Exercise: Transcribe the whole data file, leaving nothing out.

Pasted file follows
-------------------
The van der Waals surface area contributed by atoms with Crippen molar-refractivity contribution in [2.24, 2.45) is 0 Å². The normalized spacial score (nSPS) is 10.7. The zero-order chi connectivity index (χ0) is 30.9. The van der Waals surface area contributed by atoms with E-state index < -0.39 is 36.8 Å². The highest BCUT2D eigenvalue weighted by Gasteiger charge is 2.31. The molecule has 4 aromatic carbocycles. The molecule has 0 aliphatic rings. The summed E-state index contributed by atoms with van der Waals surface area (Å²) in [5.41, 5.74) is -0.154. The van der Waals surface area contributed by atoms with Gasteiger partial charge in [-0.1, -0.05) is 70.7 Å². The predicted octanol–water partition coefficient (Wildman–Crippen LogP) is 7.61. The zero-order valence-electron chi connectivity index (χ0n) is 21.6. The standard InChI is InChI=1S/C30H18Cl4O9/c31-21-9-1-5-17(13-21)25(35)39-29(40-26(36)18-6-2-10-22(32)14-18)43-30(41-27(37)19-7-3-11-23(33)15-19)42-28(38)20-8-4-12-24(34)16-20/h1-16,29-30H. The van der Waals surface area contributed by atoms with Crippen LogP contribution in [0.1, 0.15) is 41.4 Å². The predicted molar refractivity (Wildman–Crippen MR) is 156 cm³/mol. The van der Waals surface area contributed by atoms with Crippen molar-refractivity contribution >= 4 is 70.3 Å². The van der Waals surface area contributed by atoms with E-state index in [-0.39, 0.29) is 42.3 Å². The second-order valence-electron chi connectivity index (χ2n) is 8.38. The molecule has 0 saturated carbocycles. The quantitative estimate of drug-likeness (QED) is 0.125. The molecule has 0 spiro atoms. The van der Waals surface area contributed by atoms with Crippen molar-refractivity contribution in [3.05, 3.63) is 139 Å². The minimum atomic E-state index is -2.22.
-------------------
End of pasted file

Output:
The van der Waals surface area contributed by atoms with Crippen molar-refractivity contribution in [2.24, 2.45) is 0 Å². The normalized spacial score (nSPS) is 10.7. The zero-order chi connectivity index (χ0) is 30.9. The van der Waals surface area contributed by atoms with E-state index < -0.39 is 36.8 Å². The highest BCUT2D eigenvalue weighted by Gasteiger charge is 2.31. The molecule has 4 aromatic carbocycles. The molecule has 0 aliphatic rings. The summed E-state index contributed by atoms with van der Waals surface area (Å²) in [5.41, 5.74) is -0.154. The van der Waals surface area contributed by atoms with Gasteiger partial charge in [-0.1, -0.05) is 70.7 Å². The predicted octanol–water partition coefficient (Wildman–Crippen LogP) is 7.61. The zero-order valence-electron chi connectivity index (χ0n) is 21.6. The standard InChI is InChI=1S/C30H18Cl4O9/c31-21-9-1-5-17(13-21)25(35)39-29(40-26(36)18-6-2-10-22(32)14-18)43-30(41-27(37)19-7-3-11-23(33)15-19)42-28(38)20-8-4-12-24(34)16-20/h1-16,29-30H. The van der Waals surface area contributed by atoms with Crippen LogP contribution in [0.1, 0.15) is 41.4 Å². The predicted molar refractivity (Wildman–Crippen MR) is 156 cm³/mol. The van der Waals surface area contributed by atoms with Crippen molar-refractivity contribution >= 4 is 70.3 Å². The van der Waals surface area contributed by atoms with E-state index in [-0.39, 0.29) is 42.3 Å². The second-order valence-electron chi connectivity index (χ2n) is 8.38. The molecule has 0 saturated carbocycles. The quantitative estimate of drug-likeness (QED) is 0.125. The molecule has 0 spiro atoms. The van der Waals surface area contributed by atoms with Crippen molar-refractivity contribution in [3.05, 3.63) is 139 Å². The minimum atomic E-state index is -2.22.